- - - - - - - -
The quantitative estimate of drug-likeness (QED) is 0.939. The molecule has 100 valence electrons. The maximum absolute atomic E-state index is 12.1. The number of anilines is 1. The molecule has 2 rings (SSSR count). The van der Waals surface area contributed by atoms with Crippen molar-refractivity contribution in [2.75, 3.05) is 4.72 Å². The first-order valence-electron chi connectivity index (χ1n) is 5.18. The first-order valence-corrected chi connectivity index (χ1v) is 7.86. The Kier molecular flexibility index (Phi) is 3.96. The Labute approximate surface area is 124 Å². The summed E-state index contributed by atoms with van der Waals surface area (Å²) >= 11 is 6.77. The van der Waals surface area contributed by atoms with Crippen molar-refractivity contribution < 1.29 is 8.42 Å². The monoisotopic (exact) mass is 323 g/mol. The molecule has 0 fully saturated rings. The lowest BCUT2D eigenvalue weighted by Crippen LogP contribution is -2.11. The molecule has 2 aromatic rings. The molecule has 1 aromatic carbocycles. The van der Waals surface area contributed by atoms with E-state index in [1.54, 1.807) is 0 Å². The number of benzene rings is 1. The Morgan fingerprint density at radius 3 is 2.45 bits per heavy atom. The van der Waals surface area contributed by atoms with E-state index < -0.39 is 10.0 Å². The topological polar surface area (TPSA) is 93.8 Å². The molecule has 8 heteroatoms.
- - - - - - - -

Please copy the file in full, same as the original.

The quantitative estimate of drug-likeness (QED) is 0.939. The molecule has 100 valence electrons. The maximum absolute atomic E-state index is 12.1. The number of anilines is 1. The molecule has 2 rings (SSSR count). The van der Waals surface area contributed by atoms with Crippen molar-refractivity contribution in [2.75, 3.05) is 4.72 Å². The first-order valence-electron chi connectivity index (χ1n) is 5.18. The first-order valence-corrected chi connectivity index (χ1v) is 7.86. The Kier molecular flexibility index (Phi) is 3.96. The Labute approximate surface area is 124 Å². The summed E-state index contributed by atoms with van der Waals surface area (Å²) >= 11 is 6.77. The van der Waals surface area contributed by atoms with Crippen molar-refractivity contribution < 1.29 is 8.42 Å². The monoisotopic (exact) mass is 323 g/mol. The molecule has 0 fully saturated rings. The lowest BCUT2D eigenvalue weighted by Crippen LogP contribution is -2.11. The molecule has 2 aromatic rings. The molecule has 1 aromatic carbocycles. The van der Waals surface area contributed by atoms with E-state index in [1.54, 1.807) is 0 Å². The number of benzene rings is 1. The Morgan fingerprint density at radius 3 is 2.45 bits per heavy atom. The van der Waals surface area contributed by atoms with E-state index < -0.39 is 10.0 Å². The topological polar surface area (TPSA) is 93.8 Å². The molecule has 8 heteroatoms.